Revealing Secret: How to Triple Your TFSA Stock Portfolio From $69,500 to $208,500 in 5 Years

You can triple your TFSA stock portfolio in five years if you have a keen eye for identifying great stocks and this one condition is met!

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The Tax-Free Savings Account (TFSA) is the best tool to grow your wealth. Yet, too many folks get it wrong by earning interest in low-return investments like bonds and GICs in their TFSAs.

Since you get new TFSA contribution room every year to earn tax-free returns for life, you’ll become amazingly richer by investing in high-return investments over a long-term horizon being a business owner through stocks.

In 2020, the maximum TFSA contribution amount for those who have never contributed before will be $69,500. I’ll share with you a secret to growing your TFSA stock portfolio from $69,500 to $208,500 in five years.

If you do the math, that’s tripling your money, equating to returns of 24.6% per year. It’s possible to do this with selective investing in your best stock ideas — I achieved these returns or better with quality stocks like Alimentation Couche-Tard, Brookfield Asset Management, United Health, and some other risky stocks in the last year or so.

However, to consistently achieve total returns of 24.6% per year or better over five years or longer periods is wishful thinking — unless one condition is met: the market crashes.

This is why Warren Buffett’s Berkshire Hathaway is sitting on more than US$71 billion of cash and cash equivalents and US$53 billion of short-term U.S. Treasury Bills, which together are about two-thirds the size of its stock portfolio!

Why is Warren Buffett holding so much cash and fixed-income investments when stocks historically generate much higher returns? The answer is simple: he is waiting for a market crash.

Sitting on tonnes of cash requires the patience of a turtle, though. It’s anyone’s guess when the next market crash will occur. For all we know, the bear can come out of hibernation next year or within five years. What’s certain is that it will crash at one point. And you need tonnes of cash to take tremendous advantage of it.

Historically, there’s been a big bear market every 10 years or so. And we’re way past the 10-year mark since the last crash.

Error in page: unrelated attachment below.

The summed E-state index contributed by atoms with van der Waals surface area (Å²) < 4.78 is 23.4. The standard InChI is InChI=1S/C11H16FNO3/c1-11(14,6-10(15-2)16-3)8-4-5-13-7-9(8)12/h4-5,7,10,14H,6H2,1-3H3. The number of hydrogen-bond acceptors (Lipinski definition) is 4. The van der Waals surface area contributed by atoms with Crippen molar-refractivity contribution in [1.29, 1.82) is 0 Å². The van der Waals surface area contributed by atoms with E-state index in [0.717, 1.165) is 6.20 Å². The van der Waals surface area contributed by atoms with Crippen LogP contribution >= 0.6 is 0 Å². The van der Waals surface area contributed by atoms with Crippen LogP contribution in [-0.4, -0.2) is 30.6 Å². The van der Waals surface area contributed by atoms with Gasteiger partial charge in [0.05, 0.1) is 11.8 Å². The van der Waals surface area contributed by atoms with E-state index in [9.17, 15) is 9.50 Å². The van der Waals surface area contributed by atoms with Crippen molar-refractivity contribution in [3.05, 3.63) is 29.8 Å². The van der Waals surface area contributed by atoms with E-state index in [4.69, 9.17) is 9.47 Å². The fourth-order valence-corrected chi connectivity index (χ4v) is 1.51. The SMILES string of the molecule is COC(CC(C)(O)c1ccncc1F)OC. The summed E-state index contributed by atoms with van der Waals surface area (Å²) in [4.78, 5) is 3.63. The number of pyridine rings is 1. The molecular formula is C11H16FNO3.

To prove the point, from a low of the last market crash, Couche-Tard stock was nearly a six-bagger, returning more than 41% per year over the subsequent five years.

Brookfield Asset Management stock nearly tripled, delivering almost 24% per year. United Health stock was a four-bagger, delivering annual returns of more than 32%.

More important to point out, these quality growth stocks continued to deliver total returns of 25%, 19%, and 26%, respectively, per year since the five-year mark from the crash — thanks to their reasonably or better valued shares (at the time) and maintaining superb earnings growth.

Now, these fabulous growth stocks are, at best, fairly valued, and I wouldn’t count on their delivering annualized returns of 24.6% per year over the next five years. However, more reasonable returns of 8-15% per year are still in the cards, barring a market crash.

Investor takeaway

Folks invest in quality stocks for high returns. Ironically, to triple your money in five years, the best way is to sit in cash or cash equivalents and wait for a market crash of 20-50%. Can you be as patient as Warren Buffett who’s sitting on trucks full of cash?

Despite the rationale of holding more cash, it wouldn’t be smart to go out and sell all your stocks, because we don’t know when the next market crash will happen. Staying invested is the one true way to build wealth over the long haul. Accumulating a greater percentage of cash and these other alternatives seems like the best way to go for the moment.

This article represents the opinion of the writer, who may disagree with the “official” recommendation position of a Motley Fool premium service or advisor. We’re Motley! Questioning an investing thesis — even one of our own — helps us all think critically about investing and make decisions that help us become smarter, happier, and richer, so we sometimes publish articles that may not be in line with recommendations, rankings or other content.

Fool contributor Kay Ng owns shares of ALIMENTATION COUCHE-TARD INC, Berkshire Hathaway (B shares), BROOKFIELD ASSET MANAGEMENT INC. CL.A LV, and UnitedHealth Group. The Motley Fool owns shares of and recommends Berkshire Hathaway (B shares), Brookfield Asset Management, and BROOKFIELD ASSET MANAGEMENT INC. CL.A LV. The Motley Fool recommends ALIMENTATION COUCHE-TARD INC and UnitedHealth Group and recommends the following options: long January 2021 $200 calls on Berkshire Hathaway (B shares), short January 2021 $200 puts on Berkshire Hathaway (B shares), and short January 2020 $220 calls on Berkshire Hathaway (B shares).

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